Barry Goldwater – Through the Lens

Writer Amanda Christmann
Photography Courtesy of the Barry and Peggy Goldwater Foundation

In the 1960s, an Arizonan entered the national political scene and forever redefined conservative politics. Sometimes referred to as a “real life John Wayne,” Barry Morris Goldwater all but rode into Washington on his horse, taking on the ideology of East Coast Republicans and, despite his landslide loss in the 1964 Presidential race, paving the way for Ronald Reagan and a new direction for the Republican party.

Love him or hate him, Barry Goldwater stood for what he believed in, even when he was the only one standing. Though his record appears at first glance to contradict itself (he was staunchly against the Civil Rights Act, but was a founding member of the Arizona NAACP and eliminated segregation in his family’s department stores, for example), his ultimate motivation was less federal regulation and more personal freedom—a decidedly libertarian slant to conservative politics.

Through the years, personal freedom became Goldwater’s war cry, and he would go on to fight for separation of religion and government, gay service members and women’s choice on abortion. For Goldwater, less government regulation was more, and he ruffled feathers on both sides of political lines.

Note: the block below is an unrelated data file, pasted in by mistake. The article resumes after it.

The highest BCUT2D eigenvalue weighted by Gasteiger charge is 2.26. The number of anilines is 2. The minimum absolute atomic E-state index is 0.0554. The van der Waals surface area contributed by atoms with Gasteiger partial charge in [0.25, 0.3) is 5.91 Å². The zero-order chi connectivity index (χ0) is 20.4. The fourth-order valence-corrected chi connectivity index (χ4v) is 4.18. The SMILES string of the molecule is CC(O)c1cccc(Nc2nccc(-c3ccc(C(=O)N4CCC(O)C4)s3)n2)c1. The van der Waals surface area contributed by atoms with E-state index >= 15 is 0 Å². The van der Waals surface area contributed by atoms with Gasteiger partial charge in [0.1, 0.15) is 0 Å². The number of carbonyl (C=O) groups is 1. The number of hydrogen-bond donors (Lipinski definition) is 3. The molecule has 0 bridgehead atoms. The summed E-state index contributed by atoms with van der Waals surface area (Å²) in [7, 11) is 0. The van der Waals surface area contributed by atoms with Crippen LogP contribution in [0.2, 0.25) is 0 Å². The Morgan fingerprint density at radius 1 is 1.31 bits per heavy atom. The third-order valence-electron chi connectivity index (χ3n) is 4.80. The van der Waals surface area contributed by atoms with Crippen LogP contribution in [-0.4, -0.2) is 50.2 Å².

Still, as a senator, he was widely respected. When evidence of scandal mounted against President Nixon, it was Goldwater who was sent to notify Nixon that, unless he resigned, he would be impeached by the House and removed by the Senate. Nixon resigned the next day, and a new term, “Goldwater moment,” was coined to describe times when an elected official is abandoned or openly opposed by his or her party.

Though he is often memorialized for his political contributions, Goldwater was passionate about so much more.

He and his first wife, Margaret, were married in 1934. On their first Christmas together, she lovingly presented him with a camera—a gift that would introduce him to a life-long love of photography.

Over the years, he would snap tens of thousands of photographs, including 15,000 images that would later be donated to three Arizona institutions. He would go on to publish three coffee table photography books: “Delightful Journey” first published in 1940 and reprinted in 1970; “People and Places” in 1967; and “Barry Goldwater and the Southwest,” in 1976, in which Ansel Adams wrote the foreword. Goldwater was also a regular contributor to Arizona Highways magazine.

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